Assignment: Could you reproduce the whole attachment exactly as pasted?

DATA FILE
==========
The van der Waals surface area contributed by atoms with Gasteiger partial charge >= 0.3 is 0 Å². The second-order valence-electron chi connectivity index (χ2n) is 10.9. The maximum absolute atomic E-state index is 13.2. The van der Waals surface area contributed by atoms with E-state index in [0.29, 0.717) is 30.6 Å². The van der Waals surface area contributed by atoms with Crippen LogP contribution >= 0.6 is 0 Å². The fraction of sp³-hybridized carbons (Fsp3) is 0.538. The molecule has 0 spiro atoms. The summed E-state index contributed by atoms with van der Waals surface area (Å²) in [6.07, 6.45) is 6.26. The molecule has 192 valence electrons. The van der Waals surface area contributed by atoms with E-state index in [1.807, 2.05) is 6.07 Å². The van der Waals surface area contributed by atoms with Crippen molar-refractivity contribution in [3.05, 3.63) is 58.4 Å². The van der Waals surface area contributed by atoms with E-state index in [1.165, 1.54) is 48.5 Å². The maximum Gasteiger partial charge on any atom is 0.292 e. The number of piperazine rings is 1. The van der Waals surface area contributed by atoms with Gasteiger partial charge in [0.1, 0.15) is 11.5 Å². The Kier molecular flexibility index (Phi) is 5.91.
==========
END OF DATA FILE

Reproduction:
The van der Waals surface area contributed by atoms with Gasteiger partial charge >= 0.3 is 0 Å². The second-order valence-electron chi connectivity index (χ2n) is 10.9. The maximum absolute atomic E-state index is 13.2. The van der Waals surface area contributed by atoms with E-state index in [0.29, 0.717) is 30.6 Å². The van der Waals surface area contributed by atoms with Crippen LogP contribution >= 0.6 is 0 Å². The fraction of sp³-hybridized carbons (Fsp3) is 0.538. The molecule has 0 spiro atoms. The summed E-state index contributed by atoms with van der Waals surface area (Å²) in [6.07, 6.45) is 6.26. The molecule has 192 valence electrons. The van der Waals surface area contributed by atoms with E-state index in [1.807, 2.05) is 6.07 Å². The van der Waals surface area contributed by atoms with Crippen molar-refractivity contribution in [3.05, 3.63) is 58.4 Å². The van der Waals surface area contributed by atoms with E-state index in [1.165, 1.54) is 48.5 Å². The maximum Gasteiger partial charge on any atom is 0.292 e. The number of piperazine rings is 1. The van der Waals surface area contributed by atoms with Gasteiger partial charge in [0.1, 0.15) is 11.5 Å². The Kier molecular flexibility index (Phi) is 5.91.